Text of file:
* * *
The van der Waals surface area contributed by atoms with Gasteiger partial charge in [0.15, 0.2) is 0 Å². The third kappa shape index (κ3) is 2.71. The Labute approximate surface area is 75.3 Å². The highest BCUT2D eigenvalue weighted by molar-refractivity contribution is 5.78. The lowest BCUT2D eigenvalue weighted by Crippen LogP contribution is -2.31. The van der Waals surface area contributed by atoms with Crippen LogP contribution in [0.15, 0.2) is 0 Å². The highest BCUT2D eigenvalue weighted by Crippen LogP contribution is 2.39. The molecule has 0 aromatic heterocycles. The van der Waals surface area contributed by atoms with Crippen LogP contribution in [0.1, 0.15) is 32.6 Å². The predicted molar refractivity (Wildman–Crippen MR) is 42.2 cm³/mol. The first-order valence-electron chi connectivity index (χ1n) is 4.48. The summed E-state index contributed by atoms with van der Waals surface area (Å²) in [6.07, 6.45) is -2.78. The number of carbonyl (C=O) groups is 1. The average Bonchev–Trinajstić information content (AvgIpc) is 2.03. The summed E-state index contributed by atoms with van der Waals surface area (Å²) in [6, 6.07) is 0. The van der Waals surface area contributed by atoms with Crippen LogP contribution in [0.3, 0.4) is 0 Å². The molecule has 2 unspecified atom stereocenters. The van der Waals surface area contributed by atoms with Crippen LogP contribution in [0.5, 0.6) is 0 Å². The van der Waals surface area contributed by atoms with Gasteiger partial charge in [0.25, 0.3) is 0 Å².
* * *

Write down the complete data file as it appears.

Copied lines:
The van der Waals surface area contributed by atoms with Gasteiger partial charge in [0.15, 0.2) is 0 Å². The third kappa shape index (κ3) is 2.71. The Labute approximate surface area is 75.3 Å². The highest BCUT2D eigenvalue weighted by molar-refractivity contribution is 5.78. The lowest BCUT2D eigenvalue weighted by Crippen LogP contribution is -2.31. The van der Waals surface area contributed by atoms with Crippen LogP contribution in [0.15, 0.2) is 0 Å². The highest BCUT2D eigenvalue weighted by Crippen LogP contribution is 2.39. The molecule has 0 aromatic heterocycles. The van der Waals surface area contributed by atoms with Crippen LogP contribution in [0.1, 0.15) is 32.6 Å². The predicted molar refractivity (Wildman–Crippen MR) is 42.2 cm³/mol. The first-order valence-electron chi connectivity index (χ1n) is 4.48. The summed E-state index contributed by atoms with van der Waals surface area (Å²) in [6.07, 6.45) is -2.78. The number of carbonyl (C=O) groups is 1. The average Bonchev–Trinajstić information content (AvgIpc) is 2.03. The summed E-state index contributed by atoms with van der Waals surface area (Å²) in [6, 6.07) is 0. The van der Waals surface area contributed by atoms with Crippen LogP contribution in [0.3, 0.4) is 0 Å². The molecule has 2 unspecified atom stereocenters. The van der Waals surface area contributed by atoms with Crippen LogP contribution in [0.5, 0.6) is 0 Å². The van der Waals surface area contributed by atoms with Gasteiger partial charge in [0.25, 0.3) is 0 Å².